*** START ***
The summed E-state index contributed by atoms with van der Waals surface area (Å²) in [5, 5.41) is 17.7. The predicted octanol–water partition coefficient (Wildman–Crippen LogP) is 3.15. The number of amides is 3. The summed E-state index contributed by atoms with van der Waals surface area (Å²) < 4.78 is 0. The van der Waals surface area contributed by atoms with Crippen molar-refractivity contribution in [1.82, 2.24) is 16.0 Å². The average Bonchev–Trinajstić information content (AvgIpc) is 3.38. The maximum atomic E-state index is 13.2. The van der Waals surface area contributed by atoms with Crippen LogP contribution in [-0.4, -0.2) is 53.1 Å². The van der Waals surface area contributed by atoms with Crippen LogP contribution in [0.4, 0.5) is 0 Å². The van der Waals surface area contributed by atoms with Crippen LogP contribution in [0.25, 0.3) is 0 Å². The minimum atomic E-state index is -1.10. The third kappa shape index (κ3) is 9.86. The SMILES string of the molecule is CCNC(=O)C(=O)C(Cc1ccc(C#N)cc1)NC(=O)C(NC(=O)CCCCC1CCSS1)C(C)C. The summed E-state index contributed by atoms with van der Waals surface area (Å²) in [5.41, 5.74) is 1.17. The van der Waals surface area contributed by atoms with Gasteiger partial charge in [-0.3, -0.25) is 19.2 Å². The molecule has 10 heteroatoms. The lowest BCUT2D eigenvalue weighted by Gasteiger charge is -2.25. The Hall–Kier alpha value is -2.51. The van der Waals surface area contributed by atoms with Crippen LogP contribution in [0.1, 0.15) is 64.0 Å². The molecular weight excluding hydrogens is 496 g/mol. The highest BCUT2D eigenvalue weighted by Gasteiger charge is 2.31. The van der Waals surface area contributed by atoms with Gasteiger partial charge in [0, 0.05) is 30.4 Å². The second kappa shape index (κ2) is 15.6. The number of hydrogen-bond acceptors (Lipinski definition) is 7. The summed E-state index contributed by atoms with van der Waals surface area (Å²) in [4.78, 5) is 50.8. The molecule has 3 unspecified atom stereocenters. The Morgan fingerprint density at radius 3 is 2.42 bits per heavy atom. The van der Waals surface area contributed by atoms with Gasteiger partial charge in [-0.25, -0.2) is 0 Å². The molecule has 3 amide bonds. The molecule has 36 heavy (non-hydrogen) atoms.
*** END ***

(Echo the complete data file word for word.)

The summed E-state index contributed by atoms with van der Waals surface area (Å²) in [5, 5.41) is 17.7. The predicted octanol–water partition coefficient (Wildman–Crippen LogP) is 3.15. The number of amides is 3. The summed E-state index contributed by atoms with van der Waals surface area (Å²) < 4.78 is 0. The van der Waals surface area contributed by atoms with Crippen molar-refractivity contribution in [1.82, 2.24) is 16.0 Å². The average Bonchev–Trinajstić information content (AvgIpc) is 3.38. The maximum atomic E-state index is 13.2. The van der Waals surface area contributed by atoms with Crippen LogP contribution in [-0.4, -0.2) is 53.1 Å². The van der Waals surface area contributed by atoms with Crippen LogP contribution in [0.4, 0.5) is 0 Å². The van der Waals surface area contributed by atoms with Crippen LogP contribution in [0.25, 0.3) is 0 Å². The minimum atomic E-state index is -1.10. The third kappa shape index (κ3) is 9.86. The SMILES string of the molecule is CCNC(=O)C(=O)C(Cc1ccc(C#N)cc1)NC(=O)C(NC(=O)CCCCC1CCSS1)C(C)C. The summed E-state index contributed by atoms with van der Waals surface area (Å²) in [5.41, 5.74) is 1.17. The van der Waals surface area contributed by atoms with Gasteiger partial charge in [-0.3, -0.25) is 19.2 Å². The molecule has 10 heteroatoms. The lowest BCUT2D eigenvalue weighted by Gasteiger charge is -2.25. The Hall–Kier alpha value is -2.51. The van der Waals surface area contributed by atoms with Crippen LogP contribution in [0.1, 0.15) is 64.0 Å². The molecular weight excluding hydrogens is 496 g/mol. The highest BCUT2D eigenvalue weighted by Gasteiger charge is 2.31. The van der Waals surface area contributed by atoms with Gasteiger partial charge in [0, 0.05) is 30.4 Å². The second kappa shape index (κ2) is 15.6. The number of hydrogen-bond acceptors (Lipinski definition) is 7. The summed E-state index contributed by atoms with van der Waals surface area (Å²) in [4.78, 5) is 50.8. The molecule has 3 unspecified atom stereocenters. The Morgan fingerprint density at radius 3 is 2.42 bits per heavy atom. The van der Waals surface area contributed by atoms with Gasteiger partial charge in [-0.25, -0.2) is 0 Å². The molecule has 3 amide bonds. The molecule has 36 heavy (non-hydrogen) atoms.